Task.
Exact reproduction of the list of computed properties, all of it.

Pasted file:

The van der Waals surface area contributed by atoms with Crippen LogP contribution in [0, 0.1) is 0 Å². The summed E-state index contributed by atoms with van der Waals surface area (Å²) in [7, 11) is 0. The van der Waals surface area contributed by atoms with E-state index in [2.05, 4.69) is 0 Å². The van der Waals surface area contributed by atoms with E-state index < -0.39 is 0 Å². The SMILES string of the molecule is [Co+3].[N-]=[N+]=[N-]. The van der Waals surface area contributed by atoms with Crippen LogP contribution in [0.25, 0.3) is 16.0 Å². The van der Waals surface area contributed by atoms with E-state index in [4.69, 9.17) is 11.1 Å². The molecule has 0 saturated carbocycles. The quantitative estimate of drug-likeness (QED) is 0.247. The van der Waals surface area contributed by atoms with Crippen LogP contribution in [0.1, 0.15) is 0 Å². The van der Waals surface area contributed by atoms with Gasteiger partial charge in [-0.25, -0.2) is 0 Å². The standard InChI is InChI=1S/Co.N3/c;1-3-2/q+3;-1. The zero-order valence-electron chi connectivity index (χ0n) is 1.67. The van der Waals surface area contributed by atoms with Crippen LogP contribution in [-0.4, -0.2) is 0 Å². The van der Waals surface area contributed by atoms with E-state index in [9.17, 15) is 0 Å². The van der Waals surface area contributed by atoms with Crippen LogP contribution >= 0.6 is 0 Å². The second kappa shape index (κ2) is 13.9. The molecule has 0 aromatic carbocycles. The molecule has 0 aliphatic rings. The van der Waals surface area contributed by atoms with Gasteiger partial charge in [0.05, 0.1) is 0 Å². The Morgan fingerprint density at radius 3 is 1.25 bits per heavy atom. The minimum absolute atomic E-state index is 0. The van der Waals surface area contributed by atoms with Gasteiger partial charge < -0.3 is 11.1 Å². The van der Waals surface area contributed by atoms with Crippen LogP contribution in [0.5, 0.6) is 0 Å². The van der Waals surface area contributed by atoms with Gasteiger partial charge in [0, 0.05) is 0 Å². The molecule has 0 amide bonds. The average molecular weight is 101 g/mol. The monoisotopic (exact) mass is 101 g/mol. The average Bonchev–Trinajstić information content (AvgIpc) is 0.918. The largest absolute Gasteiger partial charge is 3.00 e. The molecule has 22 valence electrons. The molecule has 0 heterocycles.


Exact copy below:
The van der Waals surface area contributed by atoms with Crippen LogP contribution in [0, 0.1) is 0 Å². The summed E-state index contributed by atoms with van der Waals surface area (Å²) in [7, 11) is 0. The van der Waals surface area contributed by atoms with E-state index in [2.05, 4.69) is 0 Å². The van der Waals surface area contributed by atoms with E-state index < -0.39 is 0 Å². The SMILES string of the molecule is [Co+3].[N-]=[N+]=[N-]. The van der Waals surface area contributed by atoms with Crippen LogP contribution in [0.25, 0.3) is 16.0 Å². The van der Waals surface area contributed by atoms with E-state index in [4.69, 9.17) is 11.1 Å². The molecule has 0 saturated carbocycles. The quantitative estimate of drug-likeness (QED) is 0.247. The van der Waals surface area contributed by atoms with Crippen LogP contribution in [0.1, 0.15) is 0 Å². The van der Waals surface area contributed by atoms with Gasteiger partial charge in [-0.25, -0.2) is 0 Å². The standard InChI is InChI=1S/Co.N3/c;1-3-2/q+3;-1. The zero-order valence-electron chi connectivity index (χ0n) is 1.67. The van der Waals surface area contributed by atoms with Crippen LogP contribution in [-0.4, -0.2) is 0 Å². The van der Waals surface area contributed by atoms with E-state index in [9.17, 15) is 0 Å². The van der Waals surface area contributed by atoms with Crippen LogP contribution >= 0.6 is 0 Å². The second kappa shape index (κ2) is 13.9. The molecule has 0 aromatic carbocycles. The molecule has 0 aliphatic rings. The van der Waals surface area contributed by atoms with Gasteiger partial charge in [0.05, 0.1) is 0 Å². The Morgan fingerprint density at radius 3 is 1.25 bits per heavy atom. The minimum absolute atomic E-state index is 0. The van der Waals surface area contributed by atoms with Gasteiger partial charge < -0.3 is 11.1 Å². The van der Waals surface area contributed by atoms with Crippen LogP contribution in [0.5, 0.6) is 0 Å². The van der Waals surface area contributed by atoms with Gasteiger partial charge in [0, 0.05) is 0 Å². The molecule has 0 amide bonds. The average molecular weight is 101 g/mol. The monoisotopic (exact) mass is 101 g/mol. The average Bonchev–Trinajstić information content (AvgIpc) is 0.918. The largest absolute Gasteiger partial charge is 3.00 e. The molecule has 22 valence electrons. The molecule has 0 heterocycles.